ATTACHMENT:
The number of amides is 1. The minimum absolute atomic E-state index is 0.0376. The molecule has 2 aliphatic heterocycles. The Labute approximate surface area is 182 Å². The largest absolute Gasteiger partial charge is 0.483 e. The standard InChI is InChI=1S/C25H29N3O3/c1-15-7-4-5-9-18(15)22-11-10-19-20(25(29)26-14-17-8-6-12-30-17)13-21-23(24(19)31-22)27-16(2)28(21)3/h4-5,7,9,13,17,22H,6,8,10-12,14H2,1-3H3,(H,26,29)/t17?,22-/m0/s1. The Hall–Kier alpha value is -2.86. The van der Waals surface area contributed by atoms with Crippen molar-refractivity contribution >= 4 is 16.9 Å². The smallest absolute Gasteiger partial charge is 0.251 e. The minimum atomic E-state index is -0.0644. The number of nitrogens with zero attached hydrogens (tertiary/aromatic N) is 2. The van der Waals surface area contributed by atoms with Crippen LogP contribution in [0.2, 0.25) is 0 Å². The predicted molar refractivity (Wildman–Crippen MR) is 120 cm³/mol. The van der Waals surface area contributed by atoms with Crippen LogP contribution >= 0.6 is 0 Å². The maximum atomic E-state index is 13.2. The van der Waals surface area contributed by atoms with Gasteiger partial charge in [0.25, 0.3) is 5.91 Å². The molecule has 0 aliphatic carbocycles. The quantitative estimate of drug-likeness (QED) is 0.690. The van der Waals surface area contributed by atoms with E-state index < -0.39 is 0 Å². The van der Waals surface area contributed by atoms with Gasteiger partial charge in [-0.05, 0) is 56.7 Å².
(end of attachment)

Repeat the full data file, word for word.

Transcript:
The number of amides is 1. The minimum absolute atomic E-state index is 0.0376. The molecule has 2 aliphatic heterocycles. The Labute approximate surface area is 182 Å². The largest absolute Gasteiger partial charge is 0.483 e. The standard InChI is InChI=1S/C25H29N3O3/c1-15-7-4-5-9-18(15)22-11-10-19-20(25(29)26-14-17-8-6-12-30-17)13-21-23(24(19)31-22)27-16(2)28(21)3/h4-5,7,9,13,17,22H,6,8,10-12,14H2,1-3H3,(H,26,29)/t17?,22-/m0/s1. The Hall–Kier alpha value is -2.86. The van der Waals surface area contributed by atoms with Crippen molar-refractivity contribution >= 4 is 16.9 Å². The smallest absolute Gasteiger partial charge is 0.251 e. The minimum atomic E-state index is -0.0644. The number of nitrogens with zero attached hydrogens (tertiary/aromatic N) is 2. The van der Waals surface area contributed by atoms with Crippen LogP contribution in [0.2, 0.25) is 0 Å². The predicted molar refractivity (Wildman–Crippen MR) is 120 cm³/mol. The van der Waals surface area contributed by atoms with Crippen LogP contribution >= 0.6 is 0 Å². The maximum atomic E-state index is 13.2. The van der Waals surface area contributed by atoms with Gasteiger partial charge in [0.25, 0.3) is 5.91 Å². The molecule has 0 aliphatic carbocycles. The quantitative estimate of drug-likeness (QED) is 0.690. The van der Waals surface area contributed by atoms with E-state index < -0.39 is 0 Å². The van der Waals surface area contributed by atoms with Gasteiger partial charge in [-0.05, 0) is 56.7 Å².